Tuesday, October 20, 2009

An Open Letter to Bill Donohue About why his Column Sucked.

Dear Mr. Donohue,

I hope you don't feel I'm being too forward in writing this letter. I don't really know who you are, but I wrote a missive to Bono earlier this week, and that put me in a letter-writing mood I guess. And I couldn't help but notice your column in the Washington Post, under the “On Faith” heading. Is that where they ask people to write essays and automatically accept them “on faith” no matter how sloppy they are? Or what's the deal with that? Anyway, you said a lot of provocative things in your essay—you sure don't like gay people!--but your writing was a little sloppy, I thought. And I have this degree in Writing that isn't doing me any good, and nothing but time on my hands, so I thought I'd give you a few pointers in case you get asked to write another column:

1. Start off with a good hook. Your first sentence begins with the line, “There are many ways cultural nihilists are busy trying to sabotage America these days,” which is a little heavy and disorienting. Define your terms! Who are these cultural nihilists? Are they the gays? Are you talking about musical theater? (I don't like that stuff either.) A better way to start off would be pointing to a specific example of “cultural nihilism” and then use that example to get to the point of the essay. Speaking of which...

2. Have a clear reason for writing the essay, or a “thesis.” It sounds like your thesis is, “These people are really bad,” which is a little unfocused. You should limit yourself to a smaller topic so you can be more precise. Like the thesis of this essay is, “Bill Donohue made a lot of formal mistakes in his essay that are unrelated to the content.” This allows me to focus on particulars and not make vague generalities. Speaking of which...

3. Avoid vague generalities. You attack artists for mocking Christianity, saying, “From scatological artistic exhibitions to the latest obscene installation, the charlatans have succeeded in politicizing the arts.” But you should really bring up some examples. Are you talking about Piss Christ? That was made over 20 years ago. You might not be up on much contemporary art—you don't even live in New York City like I do—but if you are going to make sweeping statements, you might want to give us the impression that you know what you are talking about. And who are these outrageous people politicizing such a neutral field as “the arts?” Is it the gays again? Specific examples would help.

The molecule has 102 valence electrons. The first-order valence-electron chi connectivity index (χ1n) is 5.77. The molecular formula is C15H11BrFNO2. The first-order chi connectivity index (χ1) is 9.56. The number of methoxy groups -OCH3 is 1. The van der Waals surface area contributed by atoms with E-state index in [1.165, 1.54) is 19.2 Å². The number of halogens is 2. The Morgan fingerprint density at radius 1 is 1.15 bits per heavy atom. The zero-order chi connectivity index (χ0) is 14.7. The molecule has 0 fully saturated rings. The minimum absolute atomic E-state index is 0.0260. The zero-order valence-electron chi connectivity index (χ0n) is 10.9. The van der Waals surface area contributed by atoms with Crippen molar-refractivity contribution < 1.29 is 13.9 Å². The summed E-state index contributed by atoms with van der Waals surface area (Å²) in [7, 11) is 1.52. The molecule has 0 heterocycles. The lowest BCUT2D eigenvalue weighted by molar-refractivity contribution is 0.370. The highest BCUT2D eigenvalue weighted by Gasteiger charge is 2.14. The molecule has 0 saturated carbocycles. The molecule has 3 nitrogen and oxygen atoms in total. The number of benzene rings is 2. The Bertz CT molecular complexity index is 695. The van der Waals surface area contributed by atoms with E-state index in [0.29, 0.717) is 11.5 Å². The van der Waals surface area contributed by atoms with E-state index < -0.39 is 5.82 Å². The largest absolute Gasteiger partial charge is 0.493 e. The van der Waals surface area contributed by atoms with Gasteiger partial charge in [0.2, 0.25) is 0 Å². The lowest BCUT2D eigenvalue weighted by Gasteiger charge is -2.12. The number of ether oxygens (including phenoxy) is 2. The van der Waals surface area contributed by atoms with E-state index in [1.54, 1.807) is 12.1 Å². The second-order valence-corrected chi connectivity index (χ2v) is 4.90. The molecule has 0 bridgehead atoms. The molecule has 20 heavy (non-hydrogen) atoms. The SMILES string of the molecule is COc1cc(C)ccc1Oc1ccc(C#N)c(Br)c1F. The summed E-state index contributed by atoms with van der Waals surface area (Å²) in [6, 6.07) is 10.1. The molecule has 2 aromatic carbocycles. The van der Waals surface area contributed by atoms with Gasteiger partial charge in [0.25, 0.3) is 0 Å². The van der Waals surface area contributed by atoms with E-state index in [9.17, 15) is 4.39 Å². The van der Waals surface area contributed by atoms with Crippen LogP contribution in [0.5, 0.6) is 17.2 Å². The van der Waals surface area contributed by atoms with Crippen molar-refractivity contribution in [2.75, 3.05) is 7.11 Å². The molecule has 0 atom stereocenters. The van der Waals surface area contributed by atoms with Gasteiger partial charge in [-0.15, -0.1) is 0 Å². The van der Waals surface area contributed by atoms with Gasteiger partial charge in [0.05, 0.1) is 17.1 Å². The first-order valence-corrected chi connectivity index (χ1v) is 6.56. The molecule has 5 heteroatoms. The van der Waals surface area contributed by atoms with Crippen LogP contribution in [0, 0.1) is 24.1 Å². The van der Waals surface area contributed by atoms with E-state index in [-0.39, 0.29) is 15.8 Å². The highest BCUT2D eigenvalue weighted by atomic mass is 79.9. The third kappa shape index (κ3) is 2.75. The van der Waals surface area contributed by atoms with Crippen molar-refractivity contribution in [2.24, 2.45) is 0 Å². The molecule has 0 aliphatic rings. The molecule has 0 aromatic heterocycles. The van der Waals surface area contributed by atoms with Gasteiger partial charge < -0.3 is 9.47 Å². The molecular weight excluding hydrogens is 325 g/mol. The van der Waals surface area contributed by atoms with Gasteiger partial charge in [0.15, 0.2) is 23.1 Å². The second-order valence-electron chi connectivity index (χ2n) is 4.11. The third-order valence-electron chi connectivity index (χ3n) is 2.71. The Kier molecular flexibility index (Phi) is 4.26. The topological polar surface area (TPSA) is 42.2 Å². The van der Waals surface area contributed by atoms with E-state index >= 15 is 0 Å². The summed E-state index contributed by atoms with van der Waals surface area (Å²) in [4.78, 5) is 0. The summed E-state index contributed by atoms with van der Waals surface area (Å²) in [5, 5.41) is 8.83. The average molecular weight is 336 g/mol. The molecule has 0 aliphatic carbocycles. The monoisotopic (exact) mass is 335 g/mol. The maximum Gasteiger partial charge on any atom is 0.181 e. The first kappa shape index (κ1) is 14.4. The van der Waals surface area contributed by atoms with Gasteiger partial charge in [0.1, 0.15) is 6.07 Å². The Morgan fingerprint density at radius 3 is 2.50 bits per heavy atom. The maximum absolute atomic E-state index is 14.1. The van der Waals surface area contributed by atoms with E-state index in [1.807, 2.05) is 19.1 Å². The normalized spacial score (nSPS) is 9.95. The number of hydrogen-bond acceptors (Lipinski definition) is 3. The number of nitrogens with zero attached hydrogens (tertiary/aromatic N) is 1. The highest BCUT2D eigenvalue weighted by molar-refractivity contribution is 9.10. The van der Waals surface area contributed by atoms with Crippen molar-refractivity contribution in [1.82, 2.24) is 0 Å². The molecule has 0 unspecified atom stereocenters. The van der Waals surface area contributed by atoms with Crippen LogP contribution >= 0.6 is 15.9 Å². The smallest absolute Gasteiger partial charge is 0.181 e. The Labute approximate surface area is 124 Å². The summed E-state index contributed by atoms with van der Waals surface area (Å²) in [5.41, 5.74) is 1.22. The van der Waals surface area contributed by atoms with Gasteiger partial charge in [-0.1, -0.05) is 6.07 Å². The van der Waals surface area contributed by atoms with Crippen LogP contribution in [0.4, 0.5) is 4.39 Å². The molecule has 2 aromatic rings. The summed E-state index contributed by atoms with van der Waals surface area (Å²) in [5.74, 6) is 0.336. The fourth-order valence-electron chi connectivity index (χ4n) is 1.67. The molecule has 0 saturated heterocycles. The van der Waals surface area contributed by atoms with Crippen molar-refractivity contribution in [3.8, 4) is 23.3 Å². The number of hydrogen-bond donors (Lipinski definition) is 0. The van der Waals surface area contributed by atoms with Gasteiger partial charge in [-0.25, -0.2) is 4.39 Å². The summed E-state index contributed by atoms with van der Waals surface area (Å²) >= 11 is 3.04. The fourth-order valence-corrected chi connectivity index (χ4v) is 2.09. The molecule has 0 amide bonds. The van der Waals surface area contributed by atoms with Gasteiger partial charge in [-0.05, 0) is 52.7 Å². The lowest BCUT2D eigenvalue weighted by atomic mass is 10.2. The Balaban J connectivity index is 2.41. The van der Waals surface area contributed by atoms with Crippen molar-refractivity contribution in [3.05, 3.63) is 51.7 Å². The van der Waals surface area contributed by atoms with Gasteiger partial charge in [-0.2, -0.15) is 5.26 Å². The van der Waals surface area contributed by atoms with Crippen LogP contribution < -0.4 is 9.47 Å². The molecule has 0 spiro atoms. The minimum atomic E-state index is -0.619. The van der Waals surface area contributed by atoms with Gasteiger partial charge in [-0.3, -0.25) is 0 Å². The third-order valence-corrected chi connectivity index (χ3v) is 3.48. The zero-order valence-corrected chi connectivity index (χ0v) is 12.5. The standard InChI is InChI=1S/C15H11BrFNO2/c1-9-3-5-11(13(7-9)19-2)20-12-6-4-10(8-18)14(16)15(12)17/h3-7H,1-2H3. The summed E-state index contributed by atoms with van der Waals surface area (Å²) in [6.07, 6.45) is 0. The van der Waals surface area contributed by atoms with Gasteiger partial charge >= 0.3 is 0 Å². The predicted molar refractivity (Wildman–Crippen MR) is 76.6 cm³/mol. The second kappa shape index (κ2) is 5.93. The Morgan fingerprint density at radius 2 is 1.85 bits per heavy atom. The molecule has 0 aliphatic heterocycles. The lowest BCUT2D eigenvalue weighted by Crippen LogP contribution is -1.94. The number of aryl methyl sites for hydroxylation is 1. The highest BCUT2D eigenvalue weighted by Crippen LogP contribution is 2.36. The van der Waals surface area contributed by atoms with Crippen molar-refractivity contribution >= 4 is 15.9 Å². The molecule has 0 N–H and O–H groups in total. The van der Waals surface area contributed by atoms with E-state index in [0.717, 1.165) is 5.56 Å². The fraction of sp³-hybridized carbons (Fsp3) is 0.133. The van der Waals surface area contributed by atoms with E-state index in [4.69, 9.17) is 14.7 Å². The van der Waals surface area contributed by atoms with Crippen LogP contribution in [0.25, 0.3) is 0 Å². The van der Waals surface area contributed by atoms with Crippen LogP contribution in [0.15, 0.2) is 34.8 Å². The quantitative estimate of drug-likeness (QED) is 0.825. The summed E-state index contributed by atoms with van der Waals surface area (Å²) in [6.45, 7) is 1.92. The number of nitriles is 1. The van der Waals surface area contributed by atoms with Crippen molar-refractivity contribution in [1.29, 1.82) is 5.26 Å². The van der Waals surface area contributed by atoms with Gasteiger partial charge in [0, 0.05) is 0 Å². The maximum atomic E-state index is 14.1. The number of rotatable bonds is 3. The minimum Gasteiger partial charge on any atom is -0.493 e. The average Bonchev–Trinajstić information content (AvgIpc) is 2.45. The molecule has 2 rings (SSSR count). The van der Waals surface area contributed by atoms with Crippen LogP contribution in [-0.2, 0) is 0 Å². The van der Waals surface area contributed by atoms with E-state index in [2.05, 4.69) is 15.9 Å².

4. Oh, and you should write with transitions. See the two “speaking of which” lines I included at the end of the first two items on my list? Those are “transitions.” They allow the reader to move from idea to idea easily, and allow us to follow your reasoning. It's a basic technique that most Freshman Comp courses teach. (By the way, did you go to college? It sounds like you don't like education in this country very much! Is it because there are so many gays in the colleges?) Here you have a lot of paragraphs that are only connected by the idea that you don't like any of the people you are talking about. That may work for some comic writers like Jack Handy or Stephen Wright, but since you probably weren't trying to be funny, it doesn't really work.

5. Don't misrepresent facts. Whoops, there's no transition between the last two paragraphs, but this is a numbered list, so that's excusable. Anyway, you say some things in your essay that should have maybe been more carefully considered. I don't want to be all nitpicky, but you say “Catholics were once the mainstay of the Democratic Party; now the gay activists are in charge.” It turns out the 2004 Democratic Presidential nominee was Catholic and so is the Vice President, and the gays just protested in Washington, which is sort of the opposite of what you said. Oopsy! And you mention that Lee Bass's $20 million gift to Yale was returned because Yale hates “western civilization,” but the Yale student newspaper says it was because Bass wanted to hand-pick professors for the courses his money would have funded. (By the way, Yale's art school is really important in the art world. Are they the ones responsible for introducing politics into art?)

6. Conclude with a clear plan of action for the reader to follow. This is the traditional way to end a persuasive essay, and you sort of do this. Here's your last paragraph:

The culture war is up for grabs. The good news is that religious conservatives continue to breed like rabbits, while secular saboteurs have shut down: they're too busy walking their dogs, going to bathhouses and aborting their kids. Time, it seems, is on the side of the angels.

I'm a little confused by this, quite frankly. Do you not walk your dog? And while you have a clear message for conservatives (“Start fucking, right now”), I'm not sure what I should do, since I don't consider myself a religious conservative. I should not have kids? That seems extreme. Or are you saying that the world is a better place if I don't reproduce? That also seems really mean-spirited. Or, I know, maybe you mean that all the people you don't like are gay, and so can't have children in a biological sense, which would mean no more gays, right? Anyway, you don't need to worry about me reproducing just yet. I use condoms, which should make you, the head of the Catholic League, very happy.

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